Police located a series of letters from Schwartz to his wife, indicating that he eventually planned to resurface in Europe. In one letter, he instructed his wife, a native of Great Britain, to educate the children in England.
Other clues continued to bolster the theory that Schwartz had not died in the fire. Hair analysis using samples from the victim and some taken from Schwartz’s toiletries clearly indicated that the victim was not Schwartz.
The case suffered a major setback on August 3 when Joseph Rodriguez reappeared in Oakland alive and well.
“Rodriguez did not explain his reason for a sudden vacation other than to say that he felt it was his privilege to ‘bum around’ for awhile if he saw fit,” the Oakland Tribune reported drily.
When Rodriguez was eliminated as the victim, police began looking at clues left at the scene of the fire in the form of religious tracts. A witness came forward who claimed to have given a lift to a man who roughly fitted the description of the deceased several days before. His story led authorities to Los Gatos, California, where they located letters written by Barbe to persons with whom he stayed in that city. The handwriting on those letters was similar to scribblings found on the religious tracts. In addition, a friend of Barbe’s positively identified the burned body as belonging to his buddy.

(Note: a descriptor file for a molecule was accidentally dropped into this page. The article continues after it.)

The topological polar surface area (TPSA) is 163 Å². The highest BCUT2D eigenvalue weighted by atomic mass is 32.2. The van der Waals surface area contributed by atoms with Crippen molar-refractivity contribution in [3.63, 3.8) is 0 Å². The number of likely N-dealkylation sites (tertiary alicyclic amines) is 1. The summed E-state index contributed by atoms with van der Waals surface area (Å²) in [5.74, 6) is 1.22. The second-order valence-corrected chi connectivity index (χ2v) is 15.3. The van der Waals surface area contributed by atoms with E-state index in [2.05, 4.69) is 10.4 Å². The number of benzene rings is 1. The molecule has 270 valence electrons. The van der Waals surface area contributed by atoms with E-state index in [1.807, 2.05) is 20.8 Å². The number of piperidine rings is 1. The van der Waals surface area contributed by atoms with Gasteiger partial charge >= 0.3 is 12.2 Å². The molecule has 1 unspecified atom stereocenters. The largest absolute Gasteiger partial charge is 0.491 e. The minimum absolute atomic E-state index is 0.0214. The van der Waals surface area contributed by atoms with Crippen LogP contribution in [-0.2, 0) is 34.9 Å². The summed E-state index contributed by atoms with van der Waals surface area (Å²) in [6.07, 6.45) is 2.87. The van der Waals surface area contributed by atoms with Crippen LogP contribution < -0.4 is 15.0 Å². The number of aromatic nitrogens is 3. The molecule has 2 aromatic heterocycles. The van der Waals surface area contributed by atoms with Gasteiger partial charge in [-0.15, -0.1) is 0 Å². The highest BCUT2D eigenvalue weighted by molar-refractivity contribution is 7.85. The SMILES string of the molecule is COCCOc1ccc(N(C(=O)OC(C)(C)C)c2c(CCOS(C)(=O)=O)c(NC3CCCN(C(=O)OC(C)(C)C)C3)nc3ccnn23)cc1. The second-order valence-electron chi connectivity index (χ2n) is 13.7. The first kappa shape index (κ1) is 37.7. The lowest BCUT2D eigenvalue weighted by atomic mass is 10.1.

Having identified the victim, the search for Schwartz intensified, and his picture was published in the local press. On August 11, 1925, when his temporary landlord identified his new lodger as Schwartz and notified police, the criminal chemist shot himself through the head.